# Python chr() and ord()

Python’s built-in function chr() is used for converting an Integer to a Character, while the function ord() is used to do the reverse, i.e, convert a Character to an Integer.

Let’s take a quick look at both these functions and understand how they can be used.

## The chr() function

### Syntax

This takes in an integer `i` and converts it to a character `c`, so it returns a character string.

Format:

```c = chr(i)
```

Here is an example to demonstrate the same:

```# Convert integer 65 to ASCII Character ('A')
y = chr(65)
print(type(y), y)

# Print A-Z
for i in range(65, 65+25):
print(chr(i), end = " , ")
```

Output

```<class 'str'> A
A , B , C , D , E , F , G , H , I , J , K , L , M , N , O , P , Q , R , S , T , U , V , W , X , Y , Z
```

The valid range for the argument is from 0 through 1,114,111 (0x10FFFF in Hexadecimal). `ValueError` will be raised if the integer i is outside that range.

Let’s verify that with some examples

```print(chr(-1))
```

This will raise a `ValueError`.

```ValueError: chr() arg not in range(0x110000)
```
```start = 0
end = 1114111

try:
for i in range(start, end+2):
a = chr(i)
except ValueError:
print("ValueError for i =", i)
```

Output

```ValueError for i = 1114112
```

## The ord() function

The ord() function takes a string argument of a single Unicode character and returns its integer Unicode code point value. It does the reverse of `chr()`.

### Syntax

This takes a single Unicode character (string of length 1) and returns an integer, so the format is:

```i = ord(c)
```

To verify that it does the reverse of `chr()`, let us test the function using some examples.

```# Convert ASCII Unicode Character 'A' to 65
y = ord('A')
print(type(y), y)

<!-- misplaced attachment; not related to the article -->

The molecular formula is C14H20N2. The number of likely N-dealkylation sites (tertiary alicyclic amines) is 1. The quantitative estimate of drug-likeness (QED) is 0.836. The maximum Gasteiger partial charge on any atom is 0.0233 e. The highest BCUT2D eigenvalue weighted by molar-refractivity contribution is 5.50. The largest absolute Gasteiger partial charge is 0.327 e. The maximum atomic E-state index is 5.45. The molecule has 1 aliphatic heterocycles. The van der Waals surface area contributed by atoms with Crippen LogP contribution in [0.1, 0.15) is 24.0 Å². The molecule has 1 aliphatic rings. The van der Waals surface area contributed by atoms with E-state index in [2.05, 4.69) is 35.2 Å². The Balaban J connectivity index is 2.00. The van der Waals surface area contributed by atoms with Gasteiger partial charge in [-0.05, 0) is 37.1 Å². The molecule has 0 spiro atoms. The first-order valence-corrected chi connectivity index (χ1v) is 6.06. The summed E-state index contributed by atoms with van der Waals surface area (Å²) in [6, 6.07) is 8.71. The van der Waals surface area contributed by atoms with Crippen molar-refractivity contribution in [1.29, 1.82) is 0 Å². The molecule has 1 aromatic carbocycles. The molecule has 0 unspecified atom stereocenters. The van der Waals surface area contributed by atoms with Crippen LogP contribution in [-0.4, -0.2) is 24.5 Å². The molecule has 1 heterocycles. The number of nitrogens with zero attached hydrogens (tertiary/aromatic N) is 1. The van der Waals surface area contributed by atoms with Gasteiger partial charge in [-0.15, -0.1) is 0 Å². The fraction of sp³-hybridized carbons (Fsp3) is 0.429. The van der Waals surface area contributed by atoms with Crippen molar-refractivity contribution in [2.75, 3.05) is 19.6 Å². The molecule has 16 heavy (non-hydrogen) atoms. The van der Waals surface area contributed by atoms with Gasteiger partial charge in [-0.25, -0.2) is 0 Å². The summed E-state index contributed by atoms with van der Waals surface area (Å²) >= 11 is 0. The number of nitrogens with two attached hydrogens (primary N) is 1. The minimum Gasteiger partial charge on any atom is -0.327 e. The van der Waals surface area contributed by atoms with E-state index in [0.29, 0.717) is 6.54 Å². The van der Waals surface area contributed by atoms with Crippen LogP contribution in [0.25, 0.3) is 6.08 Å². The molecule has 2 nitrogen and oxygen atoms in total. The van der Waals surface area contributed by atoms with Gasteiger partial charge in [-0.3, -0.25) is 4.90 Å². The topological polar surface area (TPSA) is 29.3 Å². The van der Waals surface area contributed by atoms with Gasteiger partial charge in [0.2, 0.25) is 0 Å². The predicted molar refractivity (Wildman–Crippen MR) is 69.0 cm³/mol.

alphabet_list = 'ABCDEFGHIJKLMNOPQRSTUVWXYZ'

# Print 65-90
for i in alphabet_list:
print(ord(i), end = " , ")
```

Output

```<class 'int'> 65
65 , 66 , 67 , 68 , 69 , 70 , 71 , 72 , 73 , 74 , 75 , 76 , 77 , 78 , 79 , 80 , 81 , 82 , 83 , 84 , 85 , 86 , 87 , 88 , 89 , 90 ,
```

This raises a `TypeError` if the length of the input string is not equal to one.

```y = ord('Hi')
```

Output

```TypeError: ord() expected a character, but string of length 2 found
```

We can also pass Integers represented in other common bases, such as Hexadecimal format (base 16) to chr() and ord().

In Python, we can use Hexadecimal by prefixing an integer with `0x`, provided it is within the 32/64 bit range for integer values.

```>>> print(hex(18))
'0x12'
>>> print(chr(0x12))
'\x12'
>>> print(ord('\x12'))
18
>>> print(int('\x12'))
18
```

We pass the integer 18 in hexadecimal format to `chr()`, which returns a hexadecimal `0x12`. We pass that to `chr()` and use `ord()` to get back our integer.

Note that we could also get the integer using `int()`, since a single character string is also a string, which can be a valid parameter to the above function.

## Conclusion

In this article, we learned about using `chr()` and `ord()` to convert Integers to Characters and vice-versa.